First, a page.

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Old 13-09-2008, 01:56   #1 (permalink)
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Struggling with lighting

Whenever I take a picture I always struggle to get the lighting right. It's either altogether too dark or too light or there's random parts of the photo which are one of the other. I can never figure out what sort of lighting I need to take a good picture.

I know when outdoors the sun should generally be behind me but say I'm indoors trying to take a picture of something, I can never figure out if I want the light to be coming from behind me, on top of the object im photographing or in front of me and behind the object.

Any tips about lighting, especially when taking photos indoors?
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Old 13-09-2008, 02:08   #2 (permalink)
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Re: Struggling with lighting

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Originally Posted by StevenWade View Post
Whenever I take a picture I always struggle to get the lighting right. It's either altogether too dark or too light or there's random parts of the photo which are one of the other. I can never figure out what sort of lighting I need to take a good picture.

I know when outdoors the sun should generally be behind me but say I'm indoors trying to take a picture of something, I can never figure out if I want the light to be coming from behind me, on top of the object im photographing or in front of me and behind the object.

Any tips about lighting, especially when taking photos indoors?
The light should not always be behind you, if you are shooting a portrait or wedding and the sun is behind you they will be squinting, if i am taking portraits i shoot into the sun but it takes a lot of practise, I always shoot on manual if you are shooting on aperture or shutter priority you have to make sure you are using the right metering mode, take one shot and check the histogram and adjust the EV up mor down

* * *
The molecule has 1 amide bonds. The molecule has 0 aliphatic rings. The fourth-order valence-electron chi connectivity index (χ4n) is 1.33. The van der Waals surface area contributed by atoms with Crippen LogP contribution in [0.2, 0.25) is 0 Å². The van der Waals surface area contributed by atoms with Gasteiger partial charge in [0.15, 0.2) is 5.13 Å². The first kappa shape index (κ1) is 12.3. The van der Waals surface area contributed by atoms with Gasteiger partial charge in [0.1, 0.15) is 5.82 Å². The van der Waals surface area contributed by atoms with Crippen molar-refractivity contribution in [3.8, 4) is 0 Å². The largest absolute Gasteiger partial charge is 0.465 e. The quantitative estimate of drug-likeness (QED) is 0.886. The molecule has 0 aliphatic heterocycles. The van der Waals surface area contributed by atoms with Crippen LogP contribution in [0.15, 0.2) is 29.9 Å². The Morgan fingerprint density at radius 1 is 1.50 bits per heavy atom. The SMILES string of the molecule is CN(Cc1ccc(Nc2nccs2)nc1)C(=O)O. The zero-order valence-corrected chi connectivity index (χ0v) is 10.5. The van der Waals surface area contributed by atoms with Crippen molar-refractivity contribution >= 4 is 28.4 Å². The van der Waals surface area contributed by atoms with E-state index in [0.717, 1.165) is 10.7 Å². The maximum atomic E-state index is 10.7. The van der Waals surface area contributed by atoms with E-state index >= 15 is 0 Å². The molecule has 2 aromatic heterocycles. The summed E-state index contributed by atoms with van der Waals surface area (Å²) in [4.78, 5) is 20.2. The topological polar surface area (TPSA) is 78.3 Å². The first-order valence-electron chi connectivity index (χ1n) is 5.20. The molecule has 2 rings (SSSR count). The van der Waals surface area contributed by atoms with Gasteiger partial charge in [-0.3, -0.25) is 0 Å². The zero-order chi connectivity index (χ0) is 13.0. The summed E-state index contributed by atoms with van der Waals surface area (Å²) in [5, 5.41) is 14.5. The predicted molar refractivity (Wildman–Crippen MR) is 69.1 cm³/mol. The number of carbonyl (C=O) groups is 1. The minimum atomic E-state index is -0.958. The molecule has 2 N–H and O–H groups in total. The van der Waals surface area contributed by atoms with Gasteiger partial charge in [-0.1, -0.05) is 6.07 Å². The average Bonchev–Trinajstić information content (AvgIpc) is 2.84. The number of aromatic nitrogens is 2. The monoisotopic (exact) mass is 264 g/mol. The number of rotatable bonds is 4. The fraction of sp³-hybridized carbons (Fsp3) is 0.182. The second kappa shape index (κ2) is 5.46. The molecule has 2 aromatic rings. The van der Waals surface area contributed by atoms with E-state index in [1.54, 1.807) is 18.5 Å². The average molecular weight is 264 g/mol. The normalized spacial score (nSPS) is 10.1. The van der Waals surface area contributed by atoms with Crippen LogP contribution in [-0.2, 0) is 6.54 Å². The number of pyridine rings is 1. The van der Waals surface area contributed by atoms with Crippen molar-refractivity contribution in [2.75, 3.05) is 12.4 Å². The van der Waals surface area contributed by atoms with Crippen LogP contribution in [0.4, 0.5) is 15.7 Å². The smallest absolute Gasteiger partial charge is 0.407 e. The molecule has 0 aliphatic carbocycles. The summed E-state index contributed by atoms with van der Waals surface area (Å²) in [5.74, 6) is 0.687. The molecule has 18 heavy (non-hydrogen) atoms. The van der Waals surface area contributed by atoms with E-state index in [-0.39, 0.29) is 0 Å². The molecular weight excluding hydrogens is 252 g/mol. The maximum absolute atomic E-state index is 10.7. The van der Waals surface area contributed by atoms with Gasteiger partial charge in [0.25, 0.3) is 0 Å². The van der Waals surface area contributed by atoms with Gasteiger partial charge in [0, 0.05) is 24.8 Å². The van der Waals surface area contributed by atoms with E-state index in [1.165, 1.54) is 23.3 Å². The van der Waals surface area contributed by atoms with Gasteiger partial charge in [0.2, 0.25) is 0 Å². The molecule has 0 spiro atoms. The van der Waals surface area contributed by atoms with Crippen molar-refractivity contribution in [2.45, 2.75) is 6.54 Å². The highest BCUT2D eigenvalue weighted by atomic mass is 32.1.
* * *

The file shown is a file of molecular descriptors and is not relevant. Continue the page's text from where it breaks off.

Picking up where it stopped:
Hope this helps
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Old 13-09-2008, 02:18   #3 (permalink)
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Re: Struggling with lighting

Outdoor lighing can often be a compromise. Scenes with elements of sky and landscapes or buildings usually present the most difficult situations. In order to try to balence the lighting in these situations a graduated filter will reduce the brightness of the sky. if your subject is close enough, fill flash can be used to balance the light.

Indoors you have the choice of using available light and often a reflector can assist you to bounce light from a window.

Bounce flash will give nice even light, and using a diffuser will also help. I have written a review comparing the two types of Gary Fong diffusers/Lambency copies here There are some example shots of the diffusers here and here.
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